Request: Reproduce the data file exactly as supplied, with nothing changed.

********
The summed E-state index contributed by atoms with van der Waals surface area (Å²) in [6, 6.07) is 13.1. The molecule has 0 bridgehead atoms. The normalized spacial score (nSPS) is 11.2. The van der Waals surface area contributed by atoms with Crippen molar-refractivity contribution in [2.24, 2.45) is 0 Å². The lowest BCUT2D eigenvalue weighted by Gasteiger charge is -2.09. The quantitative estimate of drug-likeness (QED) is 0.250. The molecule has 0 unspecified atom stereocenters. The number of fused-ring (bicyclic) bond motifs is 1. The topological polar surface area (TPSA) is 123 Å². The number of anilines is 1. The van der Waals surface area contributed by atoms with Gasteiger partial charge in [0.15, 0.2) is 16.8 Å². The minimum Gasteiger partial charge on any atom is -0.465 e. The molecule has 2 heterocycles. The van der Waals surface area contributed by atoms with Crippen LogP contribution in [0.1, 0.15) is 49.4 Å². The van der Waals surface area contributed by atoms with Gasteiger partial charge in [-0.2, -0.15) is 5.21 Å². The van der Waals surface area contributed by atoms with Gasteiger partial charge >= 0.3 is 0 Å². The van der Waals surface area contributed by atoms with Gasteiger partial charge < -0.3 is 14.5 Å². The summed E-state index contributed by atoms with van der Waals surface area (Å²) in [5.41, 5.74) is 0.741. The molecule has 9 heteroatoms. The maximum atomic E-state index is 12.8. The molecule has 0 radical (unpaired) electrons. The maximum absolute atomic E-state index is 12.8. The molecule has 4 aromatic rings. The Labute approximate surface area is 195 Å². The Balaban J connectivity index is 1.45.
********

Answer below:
The summed E-state index contributed by atoms with van der Waals surface area (Å²) in [6, 6.07) is 13.1. The molecule has 0 bridgehead atoms. The normalized spacial score (nSPS) is 11.2. The van der Waals surface area contributed by atoms with Crippen molar-refractivity contribution in [2.24, 2.45) is 0 Å². The lowest BCUT2D eigenvalue weighted by Gasteiger charge is -2.09. The quantitative estimate of drug-likeness (QED) is 0.250. The molecule has 0 unspecified atom stereocenters. The number of fused-ring (bicyclic) bond motifs is 1. The topological polar surface area (TPSA) is 123 Å². The number of anilines is 1. The van der Waals surface area contributed by atoms with Gasteiger partial charge in [0.15, 0.2) is 16.8 Å². The minimum Gasteiger partial charge on any atom is -0.465 e. The molecule has 2 heterocycles. The van der Waals surface area contributed by atoms with Crippen LogP contribution in [0.1, 0.15) is 49.4 Å². The van der Waals surface area contributed by atoms with Gasteiger partial charge in [-0.2, -0.15) is 5.21 Å². The van der Waals surface area contributed by atoms with Gasteiger partial charge >= 0.3 is 0 Å². The van der Waals surface area contributed by atoms with Gasteiger partial charge < -0.3 is 14.5 Å². The summed E-state index contributed by atoms with van der Waals surface area (Å²) in [5.41, 5.74) is 0.741. The molecule has 9 heteroatoms. The maximum atomic E-state index is 12.8. The molecule has 0 radical (unpaired) electrons. The maximum absolute atomic E-state index is 12.8. The molecule has 4 aromatic rings. The Labute approximate surface area is 195 Å². The Balaban J connectivity index is 1.45.